- WD-40, WAS Lubrication of gravity arm latch where it engages the gravity arm?
Re: WD-40, WAS Lubrication of gravity arm latch where it engages the gravity arm?
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I would wholeheartedly agree with the ‘perils’ of WD40. It’s horrible stuff for anything other than drying soaked metal items. I believe modern versions leave out the LPG and use compressed CO2 as the propellant.
The perils of WD-40 came up recently in another forum. The following may be of interest:
> > I quote (from an industrial chemist on the Boatanchors radio forum):
> > *WD-40*is a product to use with some care. The version sold in aerosol
> > cans is made of around 50 per cent Stoddard solvent (a refined
> > kerosene), about 15 per cent petroleum-based oil (actually a
> > paraffinic solvent-refined mineral oil), 25 per cent LPG (isobutane
> > and propane liquefied petroleum gas) and 10 per cent of a proprietary
> > corrosion inhibitor. This makes it pretty flammable and calls for
> > thoughtful use. Its original purpose was as a water-displacing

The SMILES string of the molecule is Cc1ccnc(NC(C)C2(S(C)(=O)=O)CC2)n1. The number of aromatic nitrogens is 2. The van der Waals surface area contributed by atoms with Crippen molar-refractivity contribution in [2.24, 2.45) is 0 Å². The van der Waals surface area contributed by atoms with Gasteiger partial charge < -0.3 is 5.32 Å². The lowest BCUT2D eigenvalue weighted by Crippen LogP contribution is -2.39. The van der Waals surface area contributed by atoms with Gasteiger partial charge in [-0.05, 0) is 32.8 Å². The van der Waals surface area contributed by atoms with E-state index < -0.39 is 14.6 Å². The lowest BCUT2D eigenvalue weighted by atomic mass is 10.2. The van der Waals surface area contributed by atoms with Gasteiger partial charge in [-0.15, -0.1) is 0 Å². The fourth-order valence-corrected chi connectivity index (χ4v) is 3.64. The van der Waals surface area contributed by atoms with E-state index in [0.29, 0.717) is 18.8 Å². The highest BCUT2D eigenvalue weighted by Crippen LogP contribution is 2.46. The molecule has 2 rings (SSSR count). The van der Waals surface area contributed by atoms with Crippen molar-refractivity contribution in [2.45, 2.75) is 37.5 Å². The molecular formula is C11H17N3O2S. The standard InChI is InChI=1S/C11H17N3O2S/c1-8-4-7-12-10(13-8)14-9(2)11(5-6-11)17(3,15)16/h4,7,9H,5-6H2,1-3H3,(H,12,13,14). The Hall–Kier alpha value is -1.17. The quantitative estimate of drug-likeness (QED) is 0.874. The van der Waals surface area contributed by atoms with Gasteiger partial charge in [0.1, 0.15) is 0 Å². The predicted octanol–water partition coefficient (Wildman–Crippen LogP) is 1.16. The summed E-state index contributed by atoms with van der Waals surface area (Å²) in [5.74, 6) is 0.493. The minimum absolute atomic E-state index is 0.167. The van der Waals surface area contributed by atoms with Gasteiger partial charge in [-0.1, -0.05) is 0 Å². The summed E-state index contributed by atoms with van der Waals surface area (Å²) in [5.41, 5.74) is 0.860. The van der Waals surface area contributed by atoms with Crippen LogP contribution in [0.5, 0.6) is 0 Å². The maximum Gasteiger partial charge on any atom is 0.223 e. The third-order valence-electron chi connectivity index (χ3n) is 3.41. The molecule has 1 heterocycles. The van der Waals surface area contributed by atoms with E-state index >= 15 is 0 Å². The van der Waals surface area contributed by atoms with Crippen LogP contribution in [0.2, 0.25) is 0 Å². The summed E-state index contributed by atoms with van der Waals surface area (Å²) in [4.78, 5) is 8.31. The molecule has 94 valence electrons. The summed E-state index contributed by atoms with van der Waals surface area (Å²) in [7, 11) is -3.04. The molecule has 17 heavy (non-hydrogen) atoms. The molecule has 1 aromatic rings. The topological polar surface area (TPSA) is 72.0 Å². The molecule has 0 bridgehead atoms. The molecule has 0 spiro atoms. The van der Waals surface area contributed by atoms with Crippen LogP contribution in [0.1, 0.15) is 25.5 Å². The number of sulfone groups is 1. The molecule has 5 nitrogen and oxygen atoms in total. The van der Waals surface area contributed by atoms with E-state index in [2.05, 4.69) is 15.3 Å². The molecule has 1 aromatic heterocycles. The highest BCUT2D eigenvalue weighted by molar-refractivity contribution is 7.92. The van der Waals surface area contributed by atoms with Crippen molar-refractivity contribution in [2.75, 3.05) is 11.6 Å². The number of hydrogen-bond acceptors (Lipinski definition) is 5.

> > compound (hence the initials WD); the Stoddard solvent gives it a low
> > surface tension, which allows it to penetrate small cracks and
> > crevices. After the kerosene has evaporated, the oil is left along
> > with a little corrosion inhibitor.
> > For car engines and industrial machinery, WD-40 has a
> > number of applications but in domestic electrical apparatus, many of
> > its properties are counter-productive. The oil in it has some
> > limited lubricating properties, but it does nothing to clean oxidised
> > switch contacts and acts as an insulator. The only way it can protect
> > a surface from oxidation is by physically covering it. And like all
> > paraffinic oils, it attracts dust and reacts slowly with oxygen in the
> > air to cross-link and polymerise, producing the well-known ‘gummy
> > mess’. As an insulator, it can lead to carbon arcs tracks on switches
> > and electrical contacts. As a cleanser it has some effect; the
> > kerosene dissolves old grease but it is not suitable for electrical
> > contacts or carbon potentiometer tracks.
I would add that WD-40 is also notorious for starting off the slow disintegration of certain plastics, a process that does not manifest the full effect for ten years or more. Truly, WD-40 has no place in our workshops.
WD40 is a ‘water displacing’ fluid. It leaves a nasty gummy residue as the solvent parts evaporate. It is this that prevents corrosion.
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